Back in the 1970s I was exploring all kinds of music and particularly the genre of jazz-rock. It was then that I came across a musician who I had not heard of, namely Chuck Mangione.
Chuck Mangione (Born November 29, 1940) is an American flugelhorn player and composer who achieved international success in 1978 with his jazz-pop single, “Feels So Good”.
Throughout the 1970s, he was a celebrity. His purposely lightweight music was melodic pop that was upbeat, optimistic and sometimes uplifting. Mangione’s records were big sellers yet few of his fans from the era knew that his original goal was to be a bebopper.
His father had often taken Chuck and his older brother Gap (a keyboardist) out to see jazz concerts and Dizzy Gillespie was a family friend. While Chuck studied at the Eastman School, the two Mangiones co-led a bop quintet called the Jazz Brothers that recorded several albums for Jazzland, often with Sal Nistico on tenor. Chuck Mangione played with the big bands of Woody Herman and Maynard Ferguson (both in 1965) and Art Blakey’s Jazz Messengers (1965-67).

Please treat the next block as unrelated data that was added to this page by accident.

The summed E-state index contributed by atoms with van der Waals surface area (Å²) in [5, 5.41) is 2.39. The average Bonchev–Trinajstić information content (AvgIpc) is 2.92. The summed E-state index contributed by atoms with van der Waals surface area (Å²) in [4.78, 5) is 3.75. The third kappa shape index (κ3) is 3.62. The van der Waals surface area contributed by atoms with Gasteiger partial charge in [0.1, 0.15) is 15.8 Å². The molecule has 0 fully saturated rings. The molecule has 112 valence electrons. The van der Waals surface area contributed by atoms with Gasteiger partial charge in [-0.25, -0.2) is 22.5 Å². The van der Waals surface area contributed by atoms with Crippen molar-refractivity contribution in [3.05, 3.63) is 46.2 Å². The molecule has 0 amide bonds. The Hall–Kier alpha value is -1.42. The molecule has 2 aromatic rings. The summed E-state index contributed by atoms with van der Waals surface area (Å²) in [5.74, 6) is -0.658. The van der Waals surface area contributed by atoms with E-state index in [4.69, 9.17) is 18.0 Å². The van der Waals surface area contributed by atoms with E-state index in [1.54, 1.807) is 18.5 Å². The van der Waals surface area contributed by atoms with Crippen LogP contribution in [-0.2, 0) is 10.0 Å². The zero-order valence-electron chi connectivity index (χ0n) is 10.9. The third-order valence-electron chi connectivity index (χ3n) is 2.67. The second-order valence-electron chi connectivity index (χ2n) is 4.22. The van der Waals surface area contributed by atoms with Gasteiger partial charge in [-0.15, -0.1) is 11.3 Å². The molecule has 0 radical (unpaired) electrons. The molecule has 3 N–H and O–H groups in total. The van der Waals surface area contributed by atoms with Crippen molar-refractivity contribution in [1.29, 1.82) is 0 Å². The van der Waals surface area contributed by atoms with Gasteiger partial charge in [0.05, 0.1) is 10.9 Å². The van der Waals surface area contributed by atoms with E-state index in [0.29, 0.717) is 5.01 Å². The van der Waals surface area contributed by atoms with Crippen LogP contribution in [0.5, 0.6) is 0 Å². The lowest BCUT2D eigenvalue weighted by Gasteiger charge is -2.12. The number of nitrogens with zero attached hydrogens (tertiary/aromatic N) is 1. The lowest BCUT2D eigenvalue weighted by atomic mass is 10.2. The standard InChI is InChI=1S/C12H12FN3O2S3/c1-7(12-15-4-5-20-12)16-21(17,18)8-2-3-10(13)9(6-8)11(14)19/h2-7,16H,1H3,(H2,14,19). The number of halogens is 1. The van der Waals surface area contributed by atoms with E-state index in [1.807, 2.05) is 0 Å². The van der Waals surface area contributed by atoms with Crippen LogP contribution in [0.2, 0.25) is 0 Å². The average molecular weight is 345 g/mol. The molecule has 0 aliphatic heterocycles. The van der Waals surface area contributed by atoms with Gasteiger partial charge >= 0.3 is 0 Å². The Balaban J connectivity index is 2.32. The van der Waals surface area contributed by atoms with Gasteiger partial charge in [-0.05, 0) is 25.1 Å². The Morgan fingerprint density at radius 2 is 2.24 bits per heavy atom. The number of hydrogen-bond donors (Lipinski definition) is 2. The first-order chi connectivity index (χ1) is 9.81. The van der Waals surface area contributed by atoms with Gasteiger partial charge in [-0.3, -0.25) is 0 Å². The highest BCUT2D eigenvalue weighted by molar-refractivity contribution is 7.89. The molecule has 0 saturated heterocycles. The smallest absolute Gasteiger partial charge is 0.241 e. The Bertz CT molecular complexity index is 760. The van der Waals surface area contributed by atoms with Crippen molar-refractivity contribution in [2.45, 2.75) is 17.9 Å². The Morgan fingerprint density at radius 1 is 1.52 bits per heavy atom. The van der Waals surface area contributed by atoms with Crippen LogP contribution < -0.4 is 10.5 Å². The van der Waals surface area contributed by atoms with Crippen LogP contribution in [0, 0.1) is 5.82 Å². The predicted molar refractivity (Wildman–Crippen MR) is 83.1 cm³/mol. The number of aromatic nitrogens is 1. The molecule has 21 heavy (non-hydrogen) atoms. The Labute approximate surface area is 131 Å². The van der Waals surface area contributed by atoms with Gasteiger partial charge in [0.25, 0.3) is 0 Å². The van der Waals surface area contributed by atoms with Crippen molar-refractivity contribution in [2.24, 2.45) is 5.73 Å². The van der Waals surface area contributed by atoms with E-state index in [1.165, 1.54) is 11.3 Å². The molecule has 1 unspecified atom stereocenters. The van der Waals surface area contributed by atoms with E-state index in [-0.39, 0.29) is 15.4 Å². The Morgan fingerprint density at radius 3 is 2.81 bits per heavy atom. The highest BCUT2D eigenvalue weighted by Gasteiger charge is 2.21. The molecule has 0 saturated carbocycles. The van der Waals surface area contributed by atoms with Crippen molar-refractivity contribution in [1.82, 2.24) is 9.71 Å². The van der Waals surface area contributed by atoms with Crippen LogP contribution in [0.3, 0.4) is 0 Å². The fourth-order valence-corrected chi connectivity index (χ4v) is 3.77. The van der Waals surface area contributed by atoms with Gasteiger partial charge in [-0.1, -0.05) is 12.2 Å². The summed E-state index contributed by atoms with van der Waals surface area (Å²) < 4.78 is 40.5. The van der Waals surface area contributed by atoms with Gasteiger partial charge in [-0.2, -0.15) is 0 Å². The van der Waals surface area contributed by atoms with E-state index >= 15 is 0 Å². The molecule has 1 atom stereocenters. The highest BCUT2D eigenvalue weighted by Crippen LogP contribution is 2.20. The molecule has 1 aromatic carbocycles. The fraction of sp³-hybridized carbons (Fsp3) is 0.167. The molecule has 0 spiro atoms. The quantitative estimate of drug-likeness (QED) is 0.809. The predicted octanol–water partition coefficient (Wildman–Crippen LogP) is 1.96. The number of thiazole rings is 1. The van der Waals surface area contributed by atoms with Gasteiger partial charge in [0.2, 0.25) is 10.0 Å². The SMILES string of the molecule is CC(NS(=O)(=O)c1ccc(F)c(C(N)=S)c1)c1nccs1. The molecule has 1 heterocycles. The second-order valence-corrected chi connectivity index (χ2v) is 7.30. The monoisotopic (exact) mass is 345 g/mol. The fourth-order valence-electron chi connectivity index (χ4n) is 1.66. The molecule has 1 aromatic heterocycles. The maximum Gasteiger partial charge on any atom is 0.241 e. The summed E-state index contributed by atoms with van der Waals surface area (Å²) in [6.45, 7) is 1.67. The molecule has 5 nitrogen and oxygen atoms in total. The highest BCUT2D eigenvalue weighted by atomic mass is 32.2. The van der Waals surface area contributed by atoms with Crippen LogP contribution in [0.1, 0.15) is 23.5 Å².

My first encounter with him would have been about 1972 when I bought his LP (yes folks those were the days of vynil only) “Land of Make Believe” and was blown away by the sheer melodic content of the album album. Whilst Mangiones flugel horn playing is excellent, it is the soprano sax playing of Gerry Niewood on the title track that is an absolute revelation.
There are a number of versions of “Land of Make Believe” including a 13 minute live in concert with a full orchestra and a vocalist. Whilst this is worth a listen, nothing can better the original quartet version which I have posted above.
Sit back and enjoy one of the great jazz recordings of the 1970s……………